“There’s been a lot
of uncertainty among doctors around the world about prescribing aspirin”
beyond those for whom it’s now recommended, said one study leader, Dr.
Jane Armitage of the University of Oxford in England. “If you’re
healthy, it’s probably not worth taking it.”
The research was
discussed Sunday at the European Society of Cardiology meeting in
Munich. The aspirin studies used 100 milligrams a day, more than the
81-milligram pills commonly sold in the United States but still
considered low dose. Adult strength is 325 milligrams.
Who’s really at risk?
A Boston-led study
gave aspirin or dummy pills to 12,546 people who were thought to have a
moderate risk of suffering a heart attack or stroke within a decade
because of other health issues.
After five years, 4
percent of each group had suffered a heart problem - far fewer than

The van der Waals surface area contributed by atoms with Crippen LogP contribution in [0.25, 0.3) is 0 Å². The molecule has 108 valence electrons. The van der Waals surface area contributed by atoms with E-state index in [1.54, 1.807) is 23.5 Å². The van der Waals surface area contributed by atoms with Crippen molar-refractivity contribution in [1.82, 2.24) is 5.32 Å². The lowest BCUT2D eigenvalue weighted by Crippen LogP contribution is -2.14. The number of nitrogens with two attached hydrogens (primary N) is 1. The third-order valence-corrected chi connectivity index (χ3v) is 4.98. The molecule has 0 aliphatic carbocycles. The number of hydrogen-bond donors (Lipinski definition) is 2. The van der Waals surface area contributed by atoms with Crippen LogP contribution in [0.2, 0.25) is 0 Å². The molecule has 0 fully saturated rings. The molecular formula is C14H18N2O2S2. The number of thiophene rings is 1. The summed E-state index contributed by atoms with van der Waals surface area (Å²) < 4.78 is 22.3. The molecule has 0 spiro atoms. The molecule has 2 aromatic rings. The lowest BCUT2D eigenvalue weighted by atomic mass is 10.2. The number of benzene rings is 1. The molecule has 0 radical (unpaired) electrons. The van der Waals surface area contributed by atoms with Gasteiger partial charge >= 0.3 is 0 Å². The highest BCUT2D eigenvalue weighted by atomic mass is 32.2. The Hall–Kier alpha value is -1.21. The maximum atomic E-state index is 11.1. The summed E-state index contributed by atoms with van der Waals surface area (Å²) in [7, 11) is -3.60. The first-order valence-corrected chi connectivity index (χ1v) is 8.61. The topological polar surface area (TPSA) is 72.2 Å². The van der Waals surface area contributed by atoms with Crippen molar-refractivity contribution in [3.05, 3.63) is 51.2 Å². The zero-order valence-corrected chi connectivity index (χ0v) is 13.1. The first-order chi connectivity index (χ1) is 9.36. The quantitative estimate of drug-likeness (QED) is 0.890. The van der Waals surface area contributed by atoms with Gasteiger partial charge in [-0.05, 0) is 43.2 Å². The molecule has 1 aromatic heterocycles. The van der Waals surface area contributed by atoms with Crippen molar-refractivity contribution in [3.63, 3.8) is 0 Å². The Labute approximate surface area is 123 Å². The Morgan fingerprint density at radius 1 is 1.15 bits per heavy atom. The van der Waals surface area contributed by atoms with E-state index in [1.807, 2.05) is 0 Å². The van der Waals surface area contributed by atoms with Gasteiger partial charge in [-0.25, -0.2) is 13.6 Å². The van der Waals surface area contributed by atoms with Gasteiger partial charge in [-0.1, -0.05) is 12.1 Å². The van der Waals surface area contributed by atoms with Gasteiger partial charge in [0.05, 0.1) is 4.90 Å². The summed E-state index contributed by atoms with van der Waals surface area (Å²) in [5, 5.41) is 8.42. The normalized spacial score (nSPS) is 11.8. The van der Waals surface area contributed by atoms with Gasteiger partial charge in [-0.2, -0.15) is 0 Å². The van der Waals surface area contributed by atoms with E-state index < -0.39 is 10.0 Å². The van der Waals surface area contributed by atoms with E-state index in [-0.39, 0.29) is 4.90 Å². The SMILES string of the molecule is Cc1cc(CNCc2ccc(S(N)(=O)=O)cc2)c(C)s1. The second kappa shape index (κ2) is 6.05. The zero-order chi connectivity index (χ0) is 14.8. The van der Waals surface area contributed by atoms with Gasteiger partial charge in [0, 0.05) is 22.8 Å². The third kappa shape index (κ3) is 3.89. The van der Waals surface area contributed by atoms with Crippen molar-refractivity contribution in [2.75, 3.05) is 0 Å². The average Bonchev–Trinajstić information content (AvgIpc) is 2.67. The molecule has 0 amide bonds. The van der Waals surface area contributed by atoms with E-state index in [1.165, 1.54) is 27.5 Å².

expected, suggesting these people were actually at low risk, not
moderate. Other medicines they were taking to lower blood pressure and
cholesterol may have cut their heart risk so much that aspirin had
little chance of helping more, said the study leader, Dr. J. Michael
Gaziano of Brigham and Women’s Hospital.
One percent of
aspirin takers had stomach or intestinal bleeding, mostly mild - twice
as many as those on dummy pills. Aspirin users also had more nosebleeds,
indigestion, reflux or belly pain.
Bayer sponsored the
study, and many researchers consult for the aspirin maker. Results were
published by the journal Lancet.
Aspirin for people with diabetes?